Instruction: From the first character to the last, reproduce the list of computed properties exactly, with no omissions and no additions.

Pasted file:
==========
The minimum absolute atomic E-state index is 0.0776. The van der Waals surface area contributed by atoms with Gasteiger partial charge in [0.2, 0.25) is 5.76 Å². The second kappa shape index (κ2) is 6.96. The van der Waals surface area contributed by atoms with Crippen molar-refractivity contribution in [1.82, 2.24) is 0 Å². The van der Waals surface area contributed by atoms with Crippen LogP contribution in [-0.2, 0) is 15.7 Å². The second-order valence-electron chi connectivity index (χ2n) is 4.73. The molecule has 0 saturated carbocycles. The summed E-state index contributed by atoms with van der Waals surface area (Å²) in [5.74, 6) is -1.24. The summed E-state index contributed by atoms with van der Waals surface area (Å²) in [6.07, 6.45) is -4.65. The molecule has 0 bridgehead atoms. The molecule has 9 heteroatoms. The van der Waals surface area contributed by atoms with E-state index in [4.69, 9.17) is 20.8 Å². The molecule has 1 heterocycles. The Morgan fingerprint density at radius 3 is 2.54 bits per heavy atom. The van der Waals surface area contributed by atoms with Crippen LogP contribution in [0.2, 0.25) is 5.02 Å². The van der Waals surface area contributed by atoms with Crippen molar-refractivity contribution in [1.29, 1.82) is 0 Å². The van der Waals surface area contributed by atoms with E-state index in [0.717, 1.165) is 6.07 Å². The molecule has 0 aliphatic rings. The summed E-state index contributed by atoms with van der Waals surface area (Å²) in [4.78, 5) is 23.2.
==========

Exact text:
The minimum absolute atomic E-state index is 0.0776. The van der Waals surface area contributed by atoms with Gasteiger partial charge in [0.2, 0.25) is 5.76 Å². The second kappa shape index (κ2) is 6.96. The van der Waals surface area contributed by atoms with Crippen molar-refractivity contribution in [1.82, 2.24) is 0 Å². The van der Waals surface area contributed by atoms with Crippen LogP contribution in [-0.2, 0) is 15.7 Å². The second-order valence-electron chi connectivity index (χ2n) is 4.73. The molecule has 0 saturated carbocycles. The summed E-state index contributed by atoms with van der Waals surface area (Å²) in [5.74, 6) is -1.24. The summed E-state index contributed by atoms with van der Waals surface area (Å²) in [6.07, 6.45) is -4.65. The molecule has 0 bridgehead atoms. The molecule has 9 heteroatoms. The van der Waals surface area contributed by atoms with E-state index in [4.69, 9.17) is 20.8 Å². The molecule has 1 heterocycles. The Morgan fingerprint density at radius 3 is 2.54 bits per heavy atom. The van der Waals surface area contributed by atoms with Crippen LogP contribution in [0.2, 0.25) is 5.02 Å². The van der Waals surface area contributed by atoms with Crippen molar-refractivity contribution in [1.29, 1.82) is 0 Å². The van der Waals surface area contributed by atoms with E-state index in [0.717, 1.165) is 6.07 Å². The molecule has 0 aliphatic rings. The summed E-state index contributed by atoms with van der Waals surface area (Å²) in [4.78, 5) is 23.2.